Pumpkins or winter squash if you will are a favourite of mine to grow on the allotment. With their huge canopies of leaves, sprawling vines reaching out for who knows where and their treasures of fruit hidden underneath.
They come in every shape, size and colour. I don’t think I could ever get tired growing these beauties. Watching first the female then the male flowers, noticing a small fruit behind the female flower slowly fattening up. Seeing them take on their shape and later on their distinct colours, leaving them on the vines for as long as possible to ripen up in the late Autumn sunshine. And finally picking them, counting the total haul, cutting them from the now withering vines, cleaning them up and storing them for winter use.
For an other wise busy gardener they are gems to grow, needing little or no attention after they have settled in. Planted in a rich mix of compost and manure, slightly raised so the plant doesn’t rot. Watering them in well, giving them a mulch to help the soil around them from drying out and then standing back and letting nature run its course.
Every year I grow a few tried and trusted squash and a couple that are new to me. They are all grown for eating and not for decoration, although that isn’t strictly true as I tend to keep them on the window sills over winter, we all seem fine with that arrangement.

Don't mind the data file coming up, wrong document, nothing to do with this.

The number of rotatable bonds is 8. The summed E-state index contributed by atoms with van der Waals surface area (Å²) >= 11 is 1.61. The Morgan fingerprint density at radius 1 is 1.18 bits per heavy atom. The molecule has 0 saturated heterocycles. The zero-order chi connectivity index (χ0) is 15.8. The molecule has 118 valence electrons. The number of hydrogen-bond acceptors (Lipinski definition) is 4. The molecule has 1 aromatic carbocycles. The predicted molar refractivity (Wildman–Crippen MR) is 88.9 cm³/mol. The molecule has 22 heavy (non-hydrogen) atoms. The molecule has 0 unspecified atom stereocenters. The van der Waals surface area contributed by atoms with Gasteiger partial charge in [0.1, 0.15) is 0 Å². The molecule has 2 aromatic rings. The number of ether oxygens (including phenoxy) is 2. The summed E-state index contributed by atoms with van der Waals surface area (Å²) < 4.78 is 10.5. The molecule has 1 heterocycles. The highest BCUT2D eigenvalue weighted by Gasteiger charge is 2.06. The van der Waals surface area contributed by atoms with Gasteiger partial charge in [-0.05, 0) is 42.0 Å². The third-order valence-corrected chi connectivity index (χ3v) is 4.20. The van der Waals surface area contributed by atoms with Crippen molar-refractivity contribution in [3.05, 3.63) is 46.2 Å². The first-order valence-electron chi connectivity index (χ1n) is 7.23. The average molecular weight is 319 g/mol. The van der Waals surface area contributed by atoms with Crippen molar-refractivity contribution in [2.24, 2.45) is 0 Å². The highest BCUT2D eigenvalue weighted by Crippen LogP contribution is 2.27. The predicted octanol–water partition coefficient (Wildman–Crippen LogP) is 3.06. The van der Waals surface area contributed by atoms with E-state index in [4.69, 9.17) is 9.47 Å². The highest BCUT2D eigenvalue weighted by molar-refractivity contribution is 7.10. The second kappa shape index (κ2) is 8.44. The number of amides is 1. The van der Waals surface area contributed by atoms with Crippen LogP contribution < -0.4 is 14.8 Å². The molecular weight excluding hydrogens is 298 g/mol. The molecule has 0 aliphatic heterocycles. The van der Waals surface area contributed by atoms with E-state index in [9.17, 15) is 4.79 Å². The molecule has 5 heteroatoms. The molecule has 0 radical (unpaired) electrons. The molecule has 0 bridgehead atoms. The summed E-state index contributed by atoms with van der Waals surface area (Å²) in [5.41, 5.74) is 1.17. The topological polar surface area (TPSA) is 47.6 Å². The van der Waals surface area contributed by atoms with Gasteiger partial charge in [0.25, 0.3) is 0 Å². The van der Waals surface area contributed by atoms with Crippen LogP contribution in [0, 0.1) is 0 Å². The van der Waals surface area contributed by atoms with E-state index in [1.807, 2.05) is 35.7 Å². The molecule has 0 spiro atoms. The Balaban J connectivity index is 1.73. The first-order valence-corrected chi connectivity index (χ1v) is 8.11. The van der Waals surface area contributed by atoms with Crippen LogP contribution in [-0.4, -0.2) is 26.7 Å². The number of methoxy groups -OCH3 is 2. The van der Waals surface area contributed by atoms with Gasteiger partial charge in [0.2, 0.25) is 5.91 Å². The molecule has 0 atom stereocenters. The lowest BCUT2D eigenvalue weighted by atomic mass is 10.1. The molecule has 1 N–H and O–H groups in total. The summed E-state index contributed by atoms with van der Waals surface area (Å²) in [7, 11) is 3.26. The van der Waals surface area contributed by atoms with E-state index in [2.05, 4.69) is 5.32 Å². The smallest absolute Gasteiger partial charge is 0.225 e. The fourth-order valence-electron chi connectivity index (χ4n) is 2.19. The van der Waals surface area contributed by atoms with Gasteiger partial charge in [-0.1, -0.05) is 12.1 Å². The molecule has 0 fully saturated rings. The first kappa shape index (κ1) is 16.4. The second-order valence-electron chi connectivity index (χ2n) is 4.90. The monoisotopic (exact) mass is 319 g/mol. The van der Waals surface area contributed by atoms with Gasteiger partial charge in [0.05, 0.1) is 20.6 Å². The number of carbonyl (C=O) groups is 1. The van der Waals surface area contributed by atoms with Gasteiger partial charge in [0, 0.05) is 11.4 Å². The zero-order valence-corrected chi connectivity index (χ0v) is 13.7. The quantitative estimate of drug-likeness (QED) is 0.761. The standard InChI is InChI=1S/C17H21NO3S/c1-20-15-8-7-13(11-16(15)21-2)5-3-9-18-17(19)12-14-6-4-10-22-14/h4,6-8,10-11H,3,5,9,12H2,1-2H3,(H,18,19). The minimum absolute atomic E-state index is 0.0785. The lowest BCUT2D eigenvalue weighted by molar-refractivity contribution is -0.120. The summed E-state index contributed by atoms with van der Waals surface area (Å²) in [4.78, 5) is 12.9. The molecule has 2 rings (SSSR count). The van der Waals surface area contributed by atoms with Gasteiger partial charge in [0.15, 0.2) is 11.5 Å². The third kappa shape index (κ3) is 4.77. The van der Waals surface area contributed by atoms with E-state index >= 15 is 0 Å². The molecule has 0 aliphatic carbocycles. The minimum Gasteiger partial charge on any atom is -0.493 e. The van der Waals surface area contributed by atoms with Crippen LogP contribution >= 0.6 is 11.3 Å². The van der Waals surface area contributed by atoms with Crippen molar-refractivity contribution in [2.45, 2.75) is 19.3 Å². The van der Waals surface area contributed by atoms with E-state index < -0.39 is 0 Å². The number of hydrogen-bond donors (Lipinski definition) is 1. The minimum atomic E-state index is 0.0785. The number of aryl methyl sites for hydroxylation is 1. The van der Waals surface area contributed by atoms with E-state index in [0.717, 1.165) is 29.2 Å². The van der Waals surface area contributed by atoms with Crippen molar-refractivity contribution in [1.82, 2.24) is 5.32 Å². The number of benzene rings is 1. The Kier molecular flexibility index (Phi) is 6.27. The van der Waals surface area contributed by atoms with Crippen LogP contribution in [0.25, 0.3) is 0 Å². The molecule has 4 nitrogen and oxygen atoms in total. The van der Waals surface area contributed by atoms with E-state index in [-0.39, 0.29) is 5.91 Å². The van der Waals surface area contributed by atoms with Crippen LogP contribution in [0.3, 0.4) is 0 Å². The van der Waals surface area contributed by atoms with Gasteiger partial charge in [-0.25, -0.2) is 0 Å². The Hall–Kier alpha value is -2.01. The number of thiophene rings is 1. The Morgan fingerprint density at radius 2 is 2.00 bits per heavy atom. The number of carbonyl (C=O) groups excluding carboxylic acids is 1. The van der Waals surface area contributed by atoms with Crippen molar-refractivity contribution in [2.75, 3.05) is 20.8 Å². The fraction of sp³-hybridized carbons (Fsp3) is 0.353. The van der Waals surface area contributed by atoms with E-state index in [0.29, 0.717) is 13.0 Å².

What do I look for in squash to grow? Well tasty for starters, nice firm flesh, I prefer thin-walled and thick dense flesh varieties, good storers, and ones that frankly appeal to my eye. Growing Squash in the UK also means I have to look out for varieties that will grow to maturity and ripen quickly.
Crown Prince and Queensland Blue are ALWAYS grown, they tick all the above boxes. Little Gem Rolet’s are grown for eating young and cooking whole, Marina Di Choggia is grown for its looks, and it’s dry flesh is perfect for Gnocchi, Potimarron for its beauty and practicality of size, useful when there are only 2 of you, Rouge Vif D’Etamps is another favourite for winter eating and storage. After that it’s a free for all based on what seeds I have, what I’ve picked up in swaps, what I fancy and of course what space is left.
It’s a while yet before I sow squash seeds (indoors in mid April for planting out in late May) they need warmth and long days, and frost-free growing conditions. We are still eating them so for this blog I can still cook and write about them.
These photos are of Crown Prince, taken when just picked through to now. Yes we bought some squash with us to the Alps, well I couldn’t let all my non-hard work go to waste now could I ? I’ll be using this 2.5 kg beaut over the coming weeks in curries, lasagna, maybe a cake, definitely some Biscotti, and maybe even some soup… Nothing will go to waste as the seeds will be roasted with a bit of olive oil, some chilli flakes and sea-salt. I’ll post the recipes as we eat our way through the squash.